556 words - 2 pages Dear Mr. President, I have recently heard about your proposed fifteen billion dollars to fight AIDS in Africa, and have become interested in this issue. At this moment in time, my class is studying ways to decrease the effects of the AIDS pandemic in which 65 million people have been infected with HIV and more than 25 million have died from the virus and it is estimated that three-quarters of the world's AIDS population lives in sub-Saharan

aids and the effects on africa

1505 words - 6 pages equivalent of the combined populations of New York City and Los Angeles. There is a conspiracy of silence fueling the spread of HIV in Africa. For example, in Johannesburg, it has one of the fastest growing infection rates for around. AIDSIs now South Africa's leading cause of death. By the year 2010, HIV prevalence in adults is projected to reach 25% of the total population. South Africa is projected to have the highest AIDS death rate until 2015. At

How would you account to feminisation of HIV and AIDS in Africa

1928 words - 8 pages portraying them as either vectors or victims of HIV and AIDS. This epidemic in Africa is exposing the deadly consequences of gender inequities which call for practical solutions to a problem which has catastrophic and ripple effects if no intervention takes place.The UNAIDS (2004) report on the HIV/AIDS pandemic shows that women account for virtually half of all individuals living with HIV/AIDS globally. Africa has more or less 57% of all persons

Similar Essays

Aids/Hiv Problem In South Africa. Tackling The Problem From A New Perspective

2078 words - 8 pages The Price of Life in the Name of GlobalizationIs there a price for life? If so what is it? The issue here concerns South Africa's growing HIV/AIDS patients. The world non-the-less isn't doing much about the situation that only seems to be getting worse. South Africa already has the highest growing HIV/AIDS rate in the world. The pharmaceutical companies offered very little medical donations or help, they ended up doing quite the opposite. When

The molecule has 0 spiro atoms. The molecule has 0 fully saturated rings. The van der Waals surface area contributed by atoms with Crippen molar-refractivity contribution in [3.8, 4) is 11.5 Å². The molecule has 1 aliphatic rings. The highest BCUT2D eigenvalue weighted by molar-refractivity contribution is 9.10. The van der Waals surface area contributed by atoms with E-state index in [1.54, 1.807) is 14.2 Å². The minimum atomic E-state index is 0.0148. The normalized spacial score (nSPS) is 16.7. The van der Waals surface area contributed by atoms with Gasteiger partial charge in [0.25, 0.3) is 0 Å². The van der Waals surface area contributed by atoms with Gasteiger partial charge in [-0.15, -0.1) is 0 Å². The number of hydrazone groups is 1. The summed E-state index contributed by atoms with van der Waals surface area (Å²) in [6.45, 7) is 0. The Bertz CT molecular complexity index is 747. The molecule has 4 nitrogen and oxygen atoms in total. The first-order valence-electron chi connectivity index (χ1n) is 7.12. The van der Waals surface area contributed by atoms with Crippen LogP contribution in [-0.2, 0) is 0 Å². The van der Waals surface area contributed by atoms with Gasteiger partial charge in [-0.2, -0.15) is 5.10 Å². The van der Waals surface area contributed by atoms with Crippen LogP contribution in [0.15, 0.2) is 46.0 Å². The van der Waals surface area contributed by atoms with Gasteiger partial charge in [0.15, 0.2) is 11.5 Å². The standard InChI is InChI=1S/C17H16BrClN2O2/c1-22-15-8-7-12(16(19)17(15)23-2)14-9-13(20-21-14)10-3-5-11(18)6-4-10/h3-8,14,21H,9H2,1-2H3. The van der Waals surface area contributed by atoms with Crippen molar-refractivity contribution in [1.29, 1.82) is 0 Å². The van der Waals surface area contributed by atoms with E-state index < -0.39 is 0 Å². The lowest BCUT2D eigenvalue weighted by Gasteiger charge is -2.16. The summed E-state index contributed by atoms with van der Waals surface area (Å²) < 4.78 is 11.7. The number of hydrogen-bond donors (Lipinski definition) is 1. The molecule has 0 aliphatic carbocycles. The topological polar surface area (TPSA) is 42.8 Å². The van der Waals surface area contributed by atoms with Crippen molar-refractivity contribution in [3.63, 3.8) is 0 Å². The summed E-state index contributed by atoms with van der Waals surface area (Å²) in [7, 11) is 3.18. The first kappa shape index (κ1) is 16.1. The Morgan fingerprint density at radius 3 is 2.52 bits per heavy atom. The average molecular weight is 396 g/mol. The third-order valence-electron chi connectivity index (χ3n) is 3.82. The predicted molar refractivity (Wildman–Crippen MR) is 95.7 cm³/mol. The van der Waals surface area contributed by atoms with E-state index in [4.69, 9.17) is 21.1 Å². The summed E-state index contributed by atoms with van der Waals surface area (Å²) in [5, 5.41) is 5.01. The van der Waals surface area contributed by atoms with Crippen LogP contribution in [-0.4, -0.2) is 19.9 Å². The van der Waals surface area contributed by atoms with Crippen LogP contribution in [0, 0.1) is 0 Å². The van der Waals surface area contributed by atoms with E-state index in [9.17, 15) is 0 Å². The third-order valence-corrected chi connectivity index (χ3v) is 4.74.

The Effects Of Aids In Africa

1757 words - 7 pages piercing (Kanabus 1). However, blatantly, that list is not the only ways to contract the disease.While only one tenth of the world's population lives in Sub-Saharan Africa, it is the region of the world with the highest concentration of infection by HIV/AIDS (Kalipeni 9)."Sub-Saharan Africa is the region of the world that is most affected by HIV/AIDS. An estimated 26.6 million people are living with HIV/AIDS and approximately 3.2 million new

The Social Consequences Of The Aids In Africa

919 words - 4 pages , agriculture, and the economy in broad. The AIDS mass in Africa continues to ravage communities, rolling back decades of development progress. This continent faces a triple challenge of providing health care, antiretroviral treatment, and support to a mounting population of people with AIDS. In addition, the test of sinking the annual toll of new HIV infections by facilitating individuals to protect themselves and others. Finally managing with the impact of

Anaylsis Of Hiv & Aids In West Africa

1063 words - 4 pages AIDS first became widely recognized throughout the world almost twenty years ago when, in 1984, a 12 year old boy named Ryan White was officially diagnosed with the virus in Indianapolis after receiving a blood transfusion. AIDS (Acquired Immune Deficiency Syndrome) and HIV (Human Immunodeficiency Virus) have since spread rapidly to other countries all over the world, with the continent of Africa having been affected the worst. HIV/AIDS has been